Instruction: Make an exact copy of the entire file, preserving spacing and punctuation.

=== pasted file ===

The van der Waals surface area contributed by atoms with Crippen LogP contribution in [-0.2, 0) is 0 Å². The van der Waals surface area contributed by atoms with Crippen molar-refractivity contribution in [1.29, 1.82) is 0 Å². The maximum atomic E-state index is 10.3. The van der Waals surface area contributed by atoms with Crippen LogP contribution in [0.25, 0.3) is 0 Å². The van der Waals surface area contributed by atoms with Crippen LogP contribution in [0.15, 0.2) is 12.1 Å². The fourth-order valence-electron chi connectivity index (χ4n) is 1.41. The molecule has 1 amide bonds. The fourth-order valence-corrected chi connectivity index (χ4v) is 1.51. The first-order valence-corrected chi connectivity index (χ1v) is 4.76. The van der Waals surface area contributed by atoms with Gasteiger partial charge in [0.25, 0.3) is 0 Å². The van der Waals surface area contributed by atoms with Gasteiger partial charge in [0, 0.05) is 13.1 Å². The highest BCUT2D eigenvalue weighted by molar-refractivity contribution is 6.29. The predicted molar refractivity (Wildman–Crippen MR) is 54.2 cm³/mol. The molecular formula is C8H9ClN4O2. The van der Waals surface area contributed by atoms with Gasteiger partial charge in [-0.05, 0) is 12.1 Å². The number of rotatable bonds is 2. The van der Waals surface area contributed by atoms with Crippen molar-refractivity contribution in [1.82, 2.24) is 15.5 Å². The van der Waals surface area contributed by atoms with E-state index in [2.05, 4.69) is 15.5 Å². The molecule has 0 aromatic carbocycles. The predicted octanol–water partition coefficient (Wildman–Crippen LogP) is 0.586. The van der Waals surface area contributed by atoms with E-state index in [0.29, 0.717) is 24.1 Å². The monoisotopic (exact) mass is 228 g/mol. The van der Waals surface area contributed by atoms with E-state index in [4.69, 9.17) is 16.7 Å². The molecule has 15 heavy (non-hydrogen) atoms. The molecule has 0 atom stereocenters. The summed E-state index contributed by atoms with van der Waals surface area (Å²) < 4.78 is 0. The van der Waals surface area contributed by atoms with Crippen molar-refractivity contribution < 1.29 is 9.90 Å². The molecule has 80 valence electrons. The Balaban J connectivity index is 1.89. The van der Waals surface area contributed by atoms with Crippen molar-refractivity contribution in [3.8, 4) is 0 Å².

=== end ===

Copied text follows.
The van der Waals surface area contributed by atoms with Crippen LogP contribution in [-0.2, 0) is 0 Å². The van der Waals surface area contributed by atoms with Crippen molar-refractivity contribution in [1.29, 1.82) is 0 Å². The maximum atomic E-state index is 10.3. The van der Waals surface area contributed by atoms with Crippen LogP contribution in [0.25, 0.3) is 0 Å². The van der Waals surface area contributed by atoms with Crippen LogP contribution in [0.15, 0.2) is 12.1 Å². The fourth-order valence-electron chi connectivity index (χ4n) is 1.41. The molecule has 1 amide bonds. The fourth-order valence-corrected chi connectivity index (χ4v) is 1.51. The first-order valence-corrected chi connectivity index (χ1v) is 4.76. The van der Waals surface area contributed by atoms with Gasteiger partial charge in [0.25, 0.3) is 0 Å². The van der Waals surface area contributed by atoms with Gasteiger partial charge in [0, 0.05) is 13.1 Å². The highest BCUT2D eigenvalue weighted by molar-refractivity contribution is 6.29. The predicted molar refractivity (Wildman–Crippen MR) is 54.2 cm³/mol. The molecular formula is C8H9ClN4O2. The van der Waals surface area contributed by atoms with Gasteiger partial charge in [-0.05, 0) is 12.1 Å². The number of rotatable bonds is 2. The van der Waals surface area contributed by atoms with Crippen molar-refractivity contribution in [1.82, 2.24) is 15.5 Å². The van der Waals surface area contributed by atoms with E-state index in [2.05, 4.69) is 15.5 Å². The molecule has 0 aromatic carbocycles. The predicted octanol–water partition coefficient (Wildman–Crippen LogP) is 0.586. The van der Waals surface area contributed by atoms with E-state index in [0.29, 0.717) is 24.1 Å². The monoisotopic (exact) mass is 228 g/mol. The van der Waals surface area contributed by atoms with E-state index in [4.69, 9.17) is 16.7 Å². The molecule has 15 heavy (non-hydrogen) atoms. The molecule has 0 atom stereocenters. The summed E-state index contributed by atoms with van der Waals surface area (Å²) < 4.78 is 0. The van der Waals surface area contributed by atoms with Crippen molar-refractivity contribution < 1.29 is 9.90 Å². The molecule has 80 valence electrons. The Balaban J connectivity index is 1.89. The van der Waals surface area contributed by atoms with Crippen molar-refractivity contribution in [3.8, 4) is 0 Å².